Private Land Ownership Frustrating Public Projects

Private land ownership during implementation of public projects is frustrating plans to adopt physical development plans for Gulu and Arua City.

Government working with Global Green Growth Institute-GGGI developed plans for the two cities in a bid to promote organized development and avoid challenges observed in Kampala.

Kampala is known for its poor urban planning characterized by poor housing, poor road infrastructure, poorly planned business centers, residential areas and the disappearing green cover due to human activities.

During a meeting at Golden Tulip Hotel in Kampala, the question of land ownership was raised as a big challenge in urban planning. This is witnessed during construction of roads which often requires residents to offer part of their land.

The Arua City Senior Physical Planner Moses Findru, says that public projects are frustrated when land owners decline to offer part of their land to facilitate infrastructure development or when there is conflict on the demarcation of boundaries for the communally owned land.

Findiru says that unresolved questions on land management delays the implementation of projects.

Godfrey Kisekka, the Town Clerk of Gulu City says they were forced to make adjustments in one of the Uganda Support to Municipal Infrastructure Development (USMID) program projects because they could not secure land from the locals. He said that they were forced to dismantle its walkway because of a conflict arising from land.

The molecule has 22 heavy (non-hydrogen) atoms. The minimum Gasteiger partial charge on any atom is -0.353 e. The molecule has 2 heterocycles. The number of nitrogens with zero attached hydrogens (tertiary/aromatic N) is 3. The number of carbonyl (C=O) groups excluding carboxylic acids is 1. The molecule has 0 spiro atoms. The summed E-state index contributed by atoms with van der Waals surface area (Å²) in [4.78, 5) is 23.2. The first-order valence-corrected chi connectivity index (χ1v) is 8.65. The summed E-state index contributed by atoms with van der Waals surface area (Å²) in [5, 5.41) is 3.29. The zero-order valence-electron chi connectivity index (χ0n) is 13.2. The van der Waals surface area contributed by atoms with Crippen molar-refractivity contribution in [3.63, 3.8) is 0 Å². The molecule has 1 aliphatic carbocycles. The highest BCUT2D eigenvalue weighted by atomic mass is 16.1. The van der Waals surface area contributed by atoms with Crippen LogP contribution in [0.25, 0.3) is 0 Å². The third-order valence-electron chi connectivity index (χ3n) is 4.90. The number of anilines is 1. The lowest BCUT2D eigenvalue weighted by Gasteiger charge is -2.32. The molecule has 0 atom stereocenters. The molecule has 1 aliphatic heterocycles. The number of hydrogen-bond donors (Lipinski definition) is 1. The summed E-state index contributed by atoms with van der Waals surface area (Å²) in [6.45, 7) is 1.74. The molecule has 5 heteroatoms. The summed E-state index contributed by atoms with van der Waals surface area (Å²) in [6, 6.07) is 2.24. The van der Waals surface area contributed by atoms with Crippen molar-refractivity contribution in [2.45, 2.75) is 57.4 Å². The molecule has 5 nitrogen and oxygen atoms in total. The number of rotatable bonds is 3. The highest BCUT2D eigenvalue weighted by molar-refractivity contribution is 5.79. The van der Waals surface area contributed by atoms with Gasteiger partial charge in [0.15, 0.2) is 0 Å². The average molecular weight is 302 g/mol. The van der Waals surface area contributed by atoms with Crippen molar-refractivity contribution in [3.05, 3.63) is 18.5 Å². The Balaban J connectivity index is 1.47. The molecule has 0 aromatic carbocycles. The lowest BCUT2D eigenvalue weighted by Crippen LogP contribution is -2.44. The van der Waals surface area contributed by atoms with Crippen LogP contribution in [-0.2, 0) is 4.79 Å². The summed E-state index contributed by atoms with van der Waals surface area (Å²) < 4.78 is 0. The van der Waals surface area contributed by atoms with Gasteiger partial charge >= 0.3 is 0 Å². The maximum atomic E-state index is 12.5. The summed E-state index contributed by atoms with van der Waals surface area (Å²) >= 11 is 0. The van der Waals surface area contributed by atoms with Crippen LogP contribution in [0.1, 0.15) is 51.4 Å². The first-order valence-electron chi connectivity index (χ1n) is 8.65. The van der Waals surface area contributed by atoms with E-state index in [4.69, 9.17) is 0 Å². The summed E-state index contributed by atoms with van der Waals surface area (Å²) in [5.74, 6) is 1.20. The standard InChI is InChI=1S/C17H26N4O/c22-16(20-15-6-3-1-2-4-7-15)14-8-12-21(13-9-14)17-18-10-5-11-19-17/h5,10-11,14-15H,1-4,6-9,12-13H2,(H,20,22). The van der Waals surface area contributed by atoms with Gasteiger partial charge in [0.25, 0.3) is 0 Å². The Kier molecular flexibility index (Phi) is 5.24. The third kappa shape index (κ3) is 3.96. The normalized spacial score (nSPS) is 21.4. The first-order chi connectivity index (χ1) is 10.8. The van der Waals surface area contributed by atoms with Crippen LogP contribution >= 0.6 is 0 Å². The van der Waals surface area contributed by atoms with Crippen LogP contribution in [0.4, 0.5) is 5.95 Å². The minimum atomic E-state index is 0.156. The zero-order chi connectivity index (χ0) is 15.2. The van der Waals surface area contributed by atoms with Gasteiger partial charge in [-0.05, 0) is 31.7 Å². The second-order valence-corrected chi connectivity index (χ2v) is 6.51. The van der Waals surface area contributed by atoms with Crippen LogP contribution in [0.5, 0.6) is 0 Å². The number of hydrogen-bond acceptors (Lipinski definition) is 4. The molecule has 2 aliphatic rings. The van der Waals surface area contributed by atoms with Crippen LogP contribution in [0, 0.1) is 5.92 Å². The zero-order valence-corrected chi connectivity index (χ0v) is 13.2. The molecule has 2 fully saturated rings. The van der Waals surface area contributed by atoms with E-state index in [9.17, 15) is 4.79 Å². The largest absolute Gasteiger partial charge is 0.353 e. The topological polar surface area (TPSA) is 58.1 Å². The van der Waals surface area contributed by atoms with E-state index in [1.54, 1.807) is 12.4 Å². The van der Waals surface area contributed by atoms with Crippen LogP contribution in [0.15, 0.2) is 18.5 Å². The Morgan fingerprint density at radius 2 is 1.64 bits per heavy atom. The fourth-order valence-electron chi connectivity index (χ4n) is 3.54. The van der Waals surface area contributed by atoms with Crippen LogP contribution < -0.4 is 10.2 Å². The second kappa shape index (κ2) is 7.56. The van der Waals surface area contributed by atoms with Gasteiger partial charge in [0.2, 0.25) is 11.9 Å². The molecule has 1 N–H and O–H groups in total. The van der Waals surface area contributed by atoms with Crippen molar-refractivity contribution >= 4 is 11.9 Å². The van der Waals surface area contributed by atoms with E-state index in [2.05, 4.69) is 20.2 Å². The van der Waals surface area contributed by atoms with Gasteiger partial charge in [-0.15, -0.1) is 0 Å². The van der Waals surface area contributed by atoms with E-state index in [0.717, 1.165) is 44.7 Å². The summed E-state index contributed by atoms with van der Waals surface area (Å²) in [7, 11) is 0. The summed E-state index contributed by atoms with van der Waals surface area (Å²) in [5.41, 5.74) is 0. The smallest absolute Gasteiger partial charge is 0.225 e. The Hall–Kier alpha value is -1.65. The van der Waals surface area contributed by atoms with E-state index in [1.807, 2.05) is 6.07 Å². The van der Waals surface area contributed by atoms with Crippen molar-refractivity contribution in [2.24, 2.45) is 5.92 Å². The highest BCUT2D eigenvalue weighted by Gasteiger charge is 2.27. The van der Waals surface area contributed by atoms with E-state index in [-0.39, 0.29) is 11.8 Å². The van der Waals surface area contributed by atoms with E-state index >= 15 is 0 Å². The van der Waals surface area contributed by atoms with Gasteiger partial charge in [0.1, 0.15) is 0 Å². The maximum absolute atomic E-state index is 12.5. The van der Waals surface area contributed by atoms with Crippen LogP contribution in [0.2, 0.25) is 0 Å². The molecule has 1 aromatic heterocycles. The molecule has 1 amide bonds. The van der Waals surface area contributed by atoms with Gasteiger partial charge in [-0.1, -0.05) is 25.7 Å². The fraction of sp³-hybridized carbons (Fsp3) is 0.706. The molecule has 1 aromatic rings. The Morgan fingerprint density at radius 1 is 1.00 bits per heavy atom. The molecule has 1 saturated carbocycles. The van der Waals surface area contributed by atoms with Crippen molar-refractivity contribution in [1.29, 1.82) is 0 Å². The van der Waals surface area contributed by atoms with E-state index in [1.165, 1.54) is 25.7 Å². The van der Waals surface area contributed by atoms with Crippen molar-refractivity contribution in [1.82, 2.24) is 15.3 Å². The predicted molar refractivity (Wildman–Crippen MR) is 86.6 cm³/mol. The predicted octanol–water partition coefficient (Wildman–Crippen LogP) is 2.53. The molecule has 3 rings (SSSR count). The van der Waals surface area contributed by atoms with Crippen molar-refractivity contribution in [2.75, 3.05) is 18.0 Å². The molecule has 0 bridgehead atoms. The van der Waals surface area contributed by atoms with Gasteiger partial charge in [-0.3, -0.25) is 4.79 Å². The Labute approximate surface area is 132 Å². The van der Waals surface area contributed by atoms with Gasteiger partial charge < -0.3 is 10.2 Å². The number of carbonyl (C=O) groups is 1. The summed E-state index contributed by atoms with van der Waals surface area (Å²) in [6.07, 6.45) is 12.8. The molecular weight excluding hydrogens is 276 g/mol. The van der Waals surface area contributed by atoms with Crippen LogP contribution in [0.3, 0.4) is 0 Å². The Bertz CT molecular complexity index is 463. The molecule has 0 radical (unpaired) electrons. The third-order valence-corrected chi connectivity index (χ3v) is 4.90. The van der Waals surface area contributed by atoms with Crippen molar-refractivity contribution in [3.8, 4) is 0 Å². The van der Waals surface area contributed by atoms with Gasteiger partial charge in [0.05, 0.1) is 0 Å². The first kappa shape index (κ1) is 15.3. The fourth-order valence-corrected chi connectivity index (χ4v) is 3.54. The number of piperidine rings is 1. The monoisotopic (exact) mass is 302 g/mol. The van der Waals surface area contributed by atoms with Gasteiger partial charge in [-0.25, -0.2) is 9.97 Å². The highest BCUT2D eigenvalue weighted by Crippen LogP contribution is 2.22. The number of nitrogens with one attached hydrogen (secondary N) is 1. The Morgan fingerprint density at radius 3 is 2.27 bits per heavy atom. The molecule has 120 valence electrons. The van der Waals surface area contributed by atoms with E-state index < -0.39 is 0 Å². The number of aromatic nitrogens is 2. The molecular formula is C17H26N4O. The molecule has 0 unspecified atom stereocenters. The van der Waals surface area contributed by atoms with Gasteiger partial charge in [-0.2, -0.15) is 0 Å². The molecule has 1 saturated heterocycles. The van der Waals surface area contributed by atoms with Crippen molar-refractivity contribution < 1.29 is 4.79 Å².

He says the discussion around revising the land tenure system to provide for state ownership of land rather than individual and customary should be revived.

Unlike in countries like Tanzania and Rwanda where land is owned by the state, in Uganda, land can also be owned by a single individual or a community.

Arua and Gulu City are among the five cities that government and GGGI are implementing the 45 million euro European Union funded Greening Uganda’s Urbanization and Industrialization project.

Dr Ronald McGill, the project team leader says that under the project, they have developed physical development plans for Arua and Gulu districts which they hope that funding for their implementation shall be mobilized soon.

McGill says that they have also written more than six development proposals in the areas of infrastructural development, housing, energy development and others which are yet to attract funding and investment from local or international donors.

Dagmar Zwebe, the Country Director for GGGI says that GGGI maintains the policy of non-interference in land acquisition and compensation. She says government is expected to address land acquisition matters in all projects that require the resource.

Abraham Muwanguzi, the Manager Science and Technology at the National Physical Planning Authority, says the plans shall enable government avoid the Urban Planning challenges experienced in Kampala. He says that they have involved leaders at the local government level during the drafting of the plans and all the responsible agencies during the implementation of these plans.

The Greening Uganda’s Urbanization and Industrialization project is set to close in June 2024. Apart from the physical plan, through the project, a Waste Management Strategy for Greater Kampala Industrialization guidelines have been developed.

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